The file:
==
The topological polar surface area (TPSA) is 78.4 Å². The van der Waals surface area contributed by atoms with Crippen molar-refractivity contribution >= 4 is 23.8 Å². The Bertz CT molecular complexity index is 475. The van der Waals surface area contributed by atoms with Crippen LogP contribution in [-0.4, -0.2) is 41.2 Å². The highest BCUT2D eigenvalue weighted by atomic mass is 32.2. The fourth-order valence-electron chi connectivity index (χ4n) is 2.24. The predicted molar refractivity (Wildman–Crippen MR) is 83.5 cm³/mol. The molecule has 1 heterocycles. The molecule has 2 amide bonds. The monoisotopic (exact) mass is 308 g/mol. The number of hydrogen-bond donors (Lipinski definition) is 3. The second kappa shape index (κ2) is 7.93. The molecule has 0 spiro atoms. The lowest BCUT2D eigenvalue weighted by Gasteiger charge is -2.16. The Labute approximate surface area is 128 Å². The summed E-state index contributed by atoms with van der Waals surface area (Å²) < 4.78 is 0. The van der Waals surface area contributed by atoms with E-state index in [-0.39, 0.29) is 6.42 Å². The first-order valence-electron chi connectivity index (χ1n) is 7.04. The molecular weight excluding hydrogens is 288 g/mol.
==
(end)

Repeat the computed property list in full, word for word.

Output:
The topological polar surface area (TPSA) is 78.4 Å². The van der Waals surface area contributed by atoms with Crippen molar-refractivity contribution >= 4 is 23.8 Å². The Bertz CT molecular complexity index is 475. The van der Waals surface area contributed by atoms with Crippen LogP contribution in [-0.4, -0.2) is 41.2 Å². The highest BCUT2D eigenvalue weighted by atomic mass is 32.2. The fourth-order valence-electron chi connectivity index (χ4n) is 2.24. The predicted molar refractivity (Wildman–Crippen MR) is 83.5 cm³/mol. The molecule has 1 heterocycles. The molecule has 2 amide bonds. The monoisotopic (exact) mass is 308 g/mol. The number of hydrogen-bond donors (Lipinski definition) is 3. The second kappa shape index (κ2) is 7.93. The molecule has 0 spiro atoms. The lowest BCUT2D eigenvalue weighted by Gasteiger charge is -2.16. The Labute approximate surface area is 128 Å². The summed E-state index contributed by atoms with van der Waals surface area (Å²) < 4.78 is 0. The van der Waals surface area contributed by atoms with E-state index in [-0.39, 0.29) is 6.42 Å². The first-order valence-electron chi connectivity index (χ1n) is 7.04. The molecular weight excluding hydrogens is 288 g/mol.